Three letters for you.
V. P. C.
Amazon Web Services’ Virtual Private Cloud is often the first real hurdle for developers and others looking to understand cloud systems. I know it was for me; I’d not had much networking experience when I first encountered it. To really grok VPC, you need to have at least a mild understanding of network architecture, including subnets and gateways. In my experience, such knowledge isn’t par for the course with software developers.
Most software developers can quickly understand EC2 (oh, a virtual machine) and S3 (ah, a gigantic disk drive). However, VPC’s networking abstractions are tougher. However, VPC is magic.
Let’s talk a bit more about this. AWS built a performant software defined networking layer. But they didn’t just port all the concepts from the physical world into the cloud. At least, when I read the Unix and Linux Sysadmin’s Guide, which dives deep into such things, that’s how it looks to me.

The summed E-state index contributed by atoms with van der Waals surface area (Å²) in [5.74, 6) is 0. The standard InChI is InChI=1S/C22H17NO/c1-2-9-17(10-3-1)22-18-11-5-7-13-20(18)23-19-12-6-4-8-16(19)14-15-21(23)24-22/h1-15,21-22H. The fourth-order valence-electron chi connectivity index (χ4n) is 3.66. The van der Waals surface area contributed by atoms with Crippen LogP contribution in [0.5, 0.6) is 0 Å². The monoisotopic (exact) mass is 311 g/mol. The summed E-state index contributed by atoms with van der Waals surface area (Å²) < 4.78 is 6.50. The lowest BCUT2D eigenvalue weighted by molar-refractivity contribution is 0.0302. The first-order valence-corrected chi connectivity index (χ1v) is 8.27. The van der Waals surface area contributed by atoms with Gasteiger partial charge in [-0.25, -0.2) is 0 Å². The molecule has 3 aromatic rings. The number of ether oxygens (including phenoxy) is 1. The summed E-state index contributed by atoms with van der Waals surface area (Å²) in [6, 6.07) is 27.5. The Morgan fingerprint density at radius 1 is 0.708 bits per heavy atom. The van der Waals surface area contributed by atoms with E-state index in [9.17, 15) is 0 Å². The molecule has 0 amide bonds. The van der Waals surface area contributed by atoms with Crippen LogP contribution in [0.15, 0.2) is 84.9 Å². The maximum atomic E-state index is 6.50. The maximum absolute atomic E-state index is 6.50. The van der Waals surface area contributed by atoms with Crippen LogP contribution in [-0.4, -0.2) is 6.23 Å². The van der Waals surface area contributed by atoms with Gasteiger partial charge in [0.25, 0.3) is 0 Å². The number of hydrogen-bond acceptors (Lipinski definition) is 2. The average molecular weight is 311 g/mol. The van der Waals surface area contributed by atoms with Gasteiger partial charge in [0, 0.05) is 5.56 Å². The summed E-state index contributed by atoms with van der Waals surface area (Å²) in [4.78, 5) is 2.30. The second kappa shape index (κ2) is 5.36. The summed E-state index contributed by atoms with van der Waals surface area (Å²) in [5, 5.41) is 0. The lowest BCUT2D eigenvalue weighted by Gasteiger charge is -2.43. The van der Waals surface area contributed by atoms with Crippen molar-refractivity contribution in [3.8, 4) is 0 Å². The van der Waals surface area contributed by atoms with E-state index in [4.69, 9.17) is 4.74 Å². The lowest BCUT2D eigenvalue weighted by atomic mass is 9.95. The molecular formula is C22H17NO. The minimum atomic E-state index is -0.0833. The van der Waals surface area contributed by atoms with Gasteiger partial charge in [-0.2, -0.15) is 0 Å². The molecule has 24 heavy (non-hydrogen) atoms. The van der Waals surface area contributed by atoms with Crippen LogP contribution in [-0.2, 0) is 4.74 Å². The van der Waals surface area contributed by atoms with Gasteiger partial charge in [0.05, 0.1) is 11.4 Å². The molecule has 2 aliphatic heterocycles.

Instead, AWS followed the 80/20 rule, giving developers and architects flexibility to build real network architectures. These architectures can support real world applications, with real world security needs and compliance concerns.
Yes, you can also achieve such separation using different AWS constructs (and should!). IAM and Organizations spring to mind. But for many, making sure that they could easily port their current security posture to AWS made a cloud transition easier.
VPC simplifies the networking layer enough that even developers with little networking experience can understand it (like me!). AWS has even provided network logging so that, should you need to delve deep into your networking layer for troubleshooting or auditing, you can.
VPC is also fundamental to other services. EC2 instances are still the majority of AWS budgets, according to Corey Quinn’s 2020 Re:Invent rebuttal.
VPCs are where those “machines” exist. The fancy managed services AWS wants you to use so they can lock you in? Often they are accessed by dropping ENIs into your VPC.
If not, these services are running in VPCs managed by AWS, therefore inaccessible to you except through tightly managed interfaces. See, the security works!
To top it all off, VPC is free and ubiquitous.
AWS’s VPC is the water to cloud engineers’ fish; we don’t even see it, let alone appreciate it.